Designs based on Finite State Machines
This chapter looks at digital designs in which hardware computational units are shared or time-multiplexed to execute different operations of the algorithm. To highlight the difference between time-shared and fully dedicated architecture (FDA), the chapter first examines examples while assuming that the circuit clock is at least twice as fast as the sampling clock. It is explained that, if instances of these applications are mapped on a dedicated fully parallel architecture, they will not utilize the HW in every clock cycle. Time sharing is the logical design decision for mapping these applications in HW. These designs use the minimum required HW computational resources and then share them for multiple computations of the algorithm in different clock cycles. The examples pave the way to generalize the discussion to time-shared architecture.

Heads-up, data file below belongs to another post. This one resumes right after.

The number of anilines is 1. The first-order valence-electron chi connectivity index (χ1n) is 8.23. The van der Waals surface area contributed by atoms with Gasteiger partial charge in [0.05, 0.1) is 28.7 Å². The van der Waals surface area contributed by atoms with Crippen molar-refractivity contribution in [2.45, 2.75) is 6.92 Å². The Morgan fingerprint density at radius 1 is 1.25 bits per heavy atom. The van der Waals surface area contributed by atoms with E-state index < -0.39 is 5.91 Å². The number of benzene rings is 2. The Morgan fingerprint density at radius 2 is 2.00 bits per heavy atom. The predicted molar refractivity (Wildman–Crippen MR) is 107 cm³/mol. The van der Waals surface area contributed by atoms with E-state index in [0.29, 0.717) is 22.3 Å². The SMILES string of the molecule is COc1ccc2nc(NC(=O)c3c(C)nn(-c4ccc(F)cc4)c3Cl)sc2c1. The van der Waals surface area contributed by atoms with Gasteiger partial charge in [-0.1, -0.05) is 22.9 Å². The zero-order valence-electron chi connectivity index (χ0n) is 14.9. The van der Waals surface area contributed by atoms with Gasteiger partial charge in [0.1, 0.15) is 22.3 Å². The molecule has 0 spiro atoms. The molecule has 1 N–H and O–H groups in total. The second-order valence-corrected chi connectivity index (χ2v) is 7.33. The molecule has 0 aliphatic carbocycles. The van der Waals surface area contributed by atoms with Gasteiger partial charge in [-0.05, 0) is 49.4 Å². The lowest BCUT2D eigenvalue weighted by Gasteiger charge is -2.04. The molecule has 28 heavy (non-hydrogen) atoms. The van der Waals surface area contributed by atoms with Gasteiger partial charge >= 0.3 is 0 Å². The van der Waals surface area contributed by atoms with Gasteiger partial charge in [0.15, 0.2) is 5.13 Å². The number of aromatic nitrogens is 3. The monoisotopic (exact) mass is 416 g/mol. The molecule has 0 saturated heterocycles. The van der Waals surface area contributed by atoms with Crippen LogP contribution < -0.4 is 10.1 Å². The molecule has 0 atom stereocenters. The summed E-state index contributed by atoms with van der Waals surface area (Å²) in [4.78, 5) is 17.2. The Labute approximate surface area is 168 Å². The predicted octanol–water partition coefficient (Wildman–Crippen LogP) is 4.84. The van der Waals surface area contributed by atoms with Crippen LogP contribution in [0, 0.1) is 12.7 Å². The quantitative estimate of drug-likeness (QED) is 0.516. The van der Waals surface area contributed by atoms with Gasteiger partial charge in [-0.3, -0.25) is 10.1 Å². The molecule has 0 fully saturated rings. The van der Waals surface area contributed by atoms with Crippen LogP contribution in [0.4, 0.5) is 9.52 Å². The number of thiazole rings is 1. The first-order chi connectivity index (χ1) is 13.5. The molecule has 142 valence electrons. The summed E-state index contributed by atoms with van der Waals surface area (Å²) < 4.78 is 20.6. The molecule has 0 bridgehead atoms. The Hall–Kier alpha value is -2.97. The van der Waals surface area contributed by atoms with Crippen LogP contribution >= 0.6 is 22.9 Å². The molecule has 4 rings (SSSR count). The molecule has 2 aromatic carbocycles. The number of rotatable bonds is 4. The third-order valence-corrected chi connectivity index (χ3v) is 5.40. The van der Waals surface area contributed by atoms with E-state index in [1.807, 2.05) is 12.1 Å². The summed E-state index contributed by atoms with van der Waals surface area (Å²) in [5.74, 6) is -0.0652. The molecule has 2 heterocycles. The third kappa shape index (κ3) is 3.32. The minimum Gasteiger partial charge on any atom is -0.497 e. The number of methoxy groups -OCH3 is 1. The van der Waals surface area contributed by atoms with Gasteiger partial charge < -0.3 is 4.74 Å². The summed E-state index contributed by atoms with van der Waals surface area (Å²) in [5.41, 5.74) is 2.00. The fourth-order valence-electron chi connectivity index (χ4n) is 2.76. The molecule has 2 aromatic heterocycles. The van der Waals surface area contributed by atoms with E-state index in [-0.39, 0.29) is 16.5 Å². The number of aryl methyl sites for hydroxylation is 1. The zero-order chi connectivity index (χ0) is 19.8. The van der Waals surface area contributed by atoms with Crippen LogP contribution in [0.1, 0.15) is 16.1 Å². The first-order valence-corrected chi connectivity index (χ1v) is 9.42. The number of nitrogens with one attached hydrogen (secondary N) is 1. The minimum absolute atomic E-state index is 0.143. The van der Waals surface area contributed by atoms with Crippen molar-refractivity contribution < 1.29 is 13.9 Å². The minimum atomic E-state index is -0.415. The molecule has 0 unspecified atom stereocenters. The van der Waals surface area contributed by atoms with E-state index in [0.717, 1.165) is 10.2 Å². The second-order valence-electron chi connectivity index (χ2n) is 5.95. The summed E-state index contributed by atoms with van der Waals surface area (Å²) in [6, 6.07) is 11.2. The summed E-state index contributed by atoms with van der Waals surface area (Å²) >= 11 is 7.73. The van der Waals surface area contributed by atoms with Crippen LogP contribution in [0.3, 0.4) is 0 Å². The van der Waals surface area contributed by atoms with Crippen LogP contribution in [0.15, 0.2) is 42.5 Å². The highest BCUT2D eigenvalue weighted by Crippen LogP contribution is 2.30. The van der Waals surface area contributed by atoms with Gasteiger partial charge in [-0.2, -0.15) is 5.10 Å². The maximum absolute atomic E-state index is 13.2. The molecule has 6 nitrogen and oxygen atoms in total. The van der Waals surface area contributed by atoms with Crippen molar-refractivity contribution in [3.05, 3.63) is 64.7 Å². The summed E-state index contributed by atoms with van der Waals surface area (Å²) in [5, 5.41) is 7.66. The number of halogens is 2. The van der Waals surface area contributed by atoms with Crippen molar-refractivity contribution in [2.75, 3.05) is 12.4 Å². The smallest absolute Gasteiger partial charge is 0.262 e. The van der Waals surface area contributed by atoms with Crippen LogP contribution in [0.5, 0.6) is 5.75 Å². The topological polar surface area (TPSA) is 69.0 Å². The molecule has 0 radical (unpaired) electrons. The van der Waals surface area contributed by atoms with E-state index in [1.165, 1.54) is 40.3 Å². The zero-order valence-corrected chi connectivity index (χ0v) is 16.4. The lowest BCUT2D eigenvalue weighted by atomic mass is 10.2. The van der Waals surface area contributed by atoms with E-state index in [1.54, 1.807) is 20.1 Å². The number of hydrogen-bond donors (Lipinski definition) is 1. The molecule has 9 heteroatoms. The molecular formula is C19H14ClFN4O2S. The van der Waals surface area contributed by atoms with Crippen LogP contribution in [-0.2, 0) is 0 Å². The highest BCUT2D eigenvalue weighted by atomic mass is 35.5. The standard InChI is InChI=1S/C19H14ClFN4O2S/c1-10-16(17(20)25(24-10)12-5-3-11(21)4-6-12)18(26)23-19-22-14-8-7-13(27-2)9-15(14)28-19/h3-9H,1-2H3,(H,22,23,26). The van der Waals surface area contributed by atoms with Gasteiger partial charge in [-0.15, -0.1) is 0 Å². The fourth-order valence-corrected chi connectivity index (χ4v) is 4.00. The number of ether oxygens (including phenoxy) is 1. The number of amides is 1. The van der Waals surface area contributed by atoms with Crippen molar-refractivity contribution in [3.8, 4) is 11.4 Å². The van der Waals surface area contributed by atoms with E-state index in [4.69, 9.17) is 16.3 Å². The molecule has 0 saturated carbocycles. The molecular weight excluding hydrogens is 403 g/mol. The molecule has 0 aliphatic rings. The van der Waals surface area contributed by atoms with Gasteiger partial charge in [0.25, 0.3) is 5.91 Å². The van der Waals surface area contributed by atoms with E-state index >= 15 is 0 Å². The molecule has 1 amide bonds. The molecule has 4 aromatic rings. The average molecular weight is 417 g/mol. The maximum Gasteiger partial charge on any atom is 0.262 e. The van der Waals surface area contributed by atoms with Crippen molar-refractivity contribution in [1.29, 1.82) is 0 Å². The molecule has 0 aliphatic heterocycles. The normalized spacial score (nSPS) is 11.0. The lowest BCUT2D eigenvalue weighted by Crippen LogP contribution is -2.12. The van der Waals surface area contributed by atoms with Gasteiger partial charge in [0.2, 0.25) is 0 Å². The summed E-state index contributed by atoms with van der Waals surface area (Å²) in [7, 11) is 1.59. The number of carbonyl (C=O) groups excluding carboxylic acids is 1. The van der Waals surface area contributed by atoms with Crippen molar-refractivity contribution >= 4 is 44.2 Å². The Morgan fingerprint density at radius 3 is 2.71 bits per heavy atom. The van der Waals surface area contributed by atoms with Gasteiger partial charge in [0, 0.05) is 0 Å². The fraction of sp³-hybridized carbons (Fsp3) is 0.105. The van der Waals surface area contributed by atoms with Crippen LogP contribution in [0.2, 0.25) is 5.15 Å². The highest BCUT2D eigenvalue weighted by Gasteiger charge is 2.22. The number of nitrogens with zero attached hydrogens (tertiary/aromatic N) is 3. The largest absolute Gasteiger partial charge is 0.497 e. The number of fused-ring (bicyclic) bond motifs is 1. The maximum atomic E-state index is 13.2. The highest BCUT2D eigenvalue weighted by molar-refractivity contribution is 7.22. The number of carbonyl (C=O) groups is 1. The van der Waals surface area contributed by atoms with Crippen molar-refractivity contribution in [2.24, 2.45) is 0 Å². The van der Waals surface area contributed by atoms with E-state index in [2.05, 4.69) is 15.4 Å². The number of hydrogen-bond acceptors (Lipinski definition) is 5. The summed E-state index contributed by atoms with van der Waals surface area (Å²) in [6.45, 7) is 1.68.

A synchronous digital design that shares HW building blocks for computations in different cycles requires a controller. The controller implements a scheduler that directs the use of resources in a time-multiplexed way. There are several options for the controller, but this chapter covers a hardwired state machine-based controller that cannot be reprogrammed.
The chapter describes both Mealy and Moore state machines. With the Mealy machine the output and next state are functions of the input and current state, whereas with the Moore machine the input and current state only compute the ...